In all these heartfelt disclosures and undignified supplications for pity, I witnessed two men creating a reality that neither wished for. The landlord, anxious to protect his investment, browbeat the contractor into naming a price that left him with no room for maneuver and lots to resent. The contractor in turn hired the cheapest possible employees who stole his tools leaving him with a net loss before the work had even begun. He had no motivation to complete the job, and turned up only intermittently, each time after the landlord went to great lengths to twist his arm. The landlord, of course, was also under pressure from his tenants to get the job done, put an end to the roof leaks and clear up the endless debris around the property. Knowing what was going on, I didn’t add to this pressure; it wouldn’t have helped.

If, on the rare occasions that the contractor actually showed up, I was unlucky enough to bump into him, he’d talk my ear off explaining what an exemplary job he was doing and waiving away any suggestion that he might check the flashing, vents and eaves, none of which had seen the light of day in forty years. There was no end to his defensiveness and ingratiating smiles.

Periodically, the landlord too would pass by, weary and frustrated, looking upward worriedly, telling me how hard it was to make ends meet what with rising property taxes and such poor workmanship as this. The man has far more money that I’ll ever make, though I dare say that if it’s all tied up in sub-standard property like this, his headaches must be never-ending.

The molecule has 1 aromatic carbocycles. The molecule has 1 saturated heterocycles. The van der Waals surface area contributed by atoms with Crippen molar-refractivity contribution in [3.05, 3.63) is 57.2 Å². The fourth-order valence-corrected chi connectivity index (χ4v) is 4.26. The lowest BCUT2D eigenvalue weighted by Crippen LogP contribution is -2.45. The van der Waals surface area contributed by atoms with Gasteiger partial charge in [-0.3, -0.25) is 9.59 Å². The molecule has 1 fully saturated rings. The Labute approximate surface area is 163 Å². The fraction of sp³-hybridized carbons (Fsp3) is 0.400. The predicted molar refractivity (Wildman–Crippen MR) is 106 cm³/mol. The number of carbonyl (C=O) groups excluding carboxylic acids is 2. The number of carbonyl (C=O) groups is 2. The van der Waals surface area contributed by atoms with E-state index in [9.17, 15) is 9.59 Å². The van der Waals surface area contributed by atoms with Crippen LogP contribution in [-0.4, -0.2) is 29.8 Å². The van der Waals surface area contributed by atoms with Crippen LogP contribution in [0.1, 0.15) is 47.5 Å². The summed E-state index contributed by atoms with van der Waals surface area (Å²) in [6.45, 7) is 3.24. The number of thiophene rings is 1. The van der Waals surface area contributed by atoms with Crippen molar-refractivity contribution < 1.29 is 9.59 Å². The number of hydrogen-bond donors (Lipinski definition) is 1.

It all reminds me why I renounced such indiscriminate pursuit of money years ago. Even though I’m no longer living the high life of a monk and have to plunge my hands daily into chores and gainful pursuits, money itself is just a means to an end, something to be strategically balanced with the health and psychological wellbeing of my family; that includes me.

Everyone agrees that you can’t take it with you, but look around and you’ll see people everywhere acting as if they can, as if a big house is more comfortable than a small one, or that high prestige adds more to your happiness than to your stress. It’s a sickness recorded in the oldest annals of human history. It’s not cured by simply knowing better, and it can’t be fixed just by reversing your values — remaining poor is no solution either. In this sad and mundane scenario, the rich man and the poor man, each blaming the other for a situation they created together, suffer equally. It takes balance and wisdom to live the good life; it rarely happens by itself, and never by just assuming that since everyone else is chasing the almighty dollar, you should too. All it takes is a little reflection; why is that so hard to find?